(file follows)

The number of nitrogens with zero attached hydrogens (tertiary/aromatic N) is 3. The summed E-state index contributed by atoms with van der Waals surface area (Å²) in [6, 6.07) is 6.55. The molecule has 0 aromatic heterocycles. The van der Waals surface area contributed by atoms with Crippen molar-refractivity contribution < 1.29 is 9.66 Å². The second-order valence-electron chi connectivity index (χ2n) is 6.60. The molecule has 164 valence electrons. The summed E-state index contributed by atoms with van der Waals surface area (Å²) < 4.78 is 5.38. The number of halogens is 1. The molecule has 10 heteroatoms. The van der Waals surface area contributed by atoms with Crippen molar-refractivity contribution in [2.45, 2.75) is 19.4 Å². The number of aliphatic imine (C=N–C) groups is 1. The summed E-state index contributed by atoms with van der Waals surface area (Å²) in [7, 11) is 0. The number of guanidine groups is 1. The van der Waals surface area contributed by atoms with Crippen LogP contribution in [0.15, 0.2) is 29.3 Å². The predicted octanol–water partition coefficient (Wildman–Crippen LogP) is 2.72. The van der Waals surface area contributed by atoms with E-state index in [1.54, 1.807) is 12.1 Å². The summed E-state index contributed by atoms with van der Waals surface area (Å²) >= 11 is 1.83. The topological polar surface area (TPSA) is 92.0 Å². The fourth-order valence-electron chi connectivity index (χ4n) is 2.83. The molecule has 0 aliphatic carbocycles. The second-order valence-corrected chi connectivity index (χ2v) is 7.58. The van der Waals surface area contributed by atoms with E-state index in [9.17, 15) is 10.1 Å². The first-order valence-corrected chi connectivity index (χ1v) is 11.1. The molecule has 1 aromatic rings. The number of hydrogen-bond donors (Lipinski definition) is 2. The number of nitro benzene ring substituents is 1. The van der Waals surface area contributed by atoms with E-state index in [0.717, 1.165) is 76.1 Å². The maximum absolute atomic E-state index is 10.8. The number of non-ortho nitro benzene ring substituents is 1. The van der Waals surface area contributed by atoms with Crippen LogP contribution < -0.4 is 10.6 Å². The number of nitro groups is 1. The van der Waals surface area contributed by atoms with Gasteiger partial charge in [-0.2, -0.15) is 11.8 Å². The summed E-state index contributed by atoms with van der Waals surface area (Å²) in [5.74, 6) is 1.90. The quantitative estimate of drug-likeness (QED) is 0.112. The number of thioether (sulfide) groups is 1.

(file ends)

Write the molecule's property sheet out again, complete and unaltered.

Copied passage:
The number of nitrogens with zero attached hydrogens (tertiary/aromatic N) is 3. The summed E-state index contributed by atoms with van der Waals surface area (Å²) in [6, 6.07) is 6.55. The molecule has 0 aromatic heterocycles. The van der Waals surface area contributed by atoms with Crippen molar-refractivity contribution < 1.29 is 9.66 Å². The second-order valence-electron chi connectivity index (χ2n) is 6.60. The molecule has 164 valence electrons. The summed E-state index contributed by atoms with van der Waals surface area (Å²) < 4.78 is 5.38. The number of halogens is 1. The molecule has 10 heteroatoms. The van der Waals surface area contributed by atoms with Crippen molar-refractivity contribution in [2.45, 2.75) is 19.4 Å². The number of aliphatic imine (C=N–C) groups is 1. The summed E-state index contributed by atoms with van der Waals surface area (Å²) in [7, 11) is 0. The number of guanidine groups is 1. The van der Waals surface area contributed by atoms with Crippen LogP contribution in [0.15, 0.2) is 29.3 Å². The predicted octanol–water partition coefficient (Wildman–Crippen LogP) is 2.72. The van der Waals surface area contributed by atoms with E-state index in [1.54, 1.807) is 12.1 Å². The summed E-state index contributed by atoms with van der Waals surface area (Å²) >= 11 is 1.83. The topological polar surface area (TPSA) is 92.0 Å². The fourth-order valence-electron chi connectivity index (χ4n) is 2.83. The molecule has 0 aliphatic carbocycles. The second-order valence-corrected chi connectivity index (χ2v) is 7.58. The van der Waals surface area contributed by atoms with E-state index in [9.17, 15) is 10.1 Å². The first-order valence-corrected chi connectivity index (χ1v) is 11.1. The molecule has 1 aromatic rings. The number of hydrogen-bond donors (Lipinski definition) is 2. The number of nitro benzene ring substituents is 1. The van der Waals surface area contributed by atoms with E-state index in [0.717, 1.165) is 76.1 Å². The maximum absolute atomic E-state index is 10.8. The number of non-ortho nitro benzene ring substituents is 1. The van der Waals surface area contributed by atoms with Crippen LogP contribution < -0.4 is 10.6 Å². The number of nitro groups is 1. The van der Waals surface area contributed by atoms with Gasteiger partial charge in [-0.2, -0.15) is 11.8 Å². The summed E-state index contributed by atoms with van der Waals surface area (Å²) in [5.74, 6) is 1.90. The quantitative estimate of drug-likeness (QED) is 0.112. The number of thioether (sulfide) groups is 1.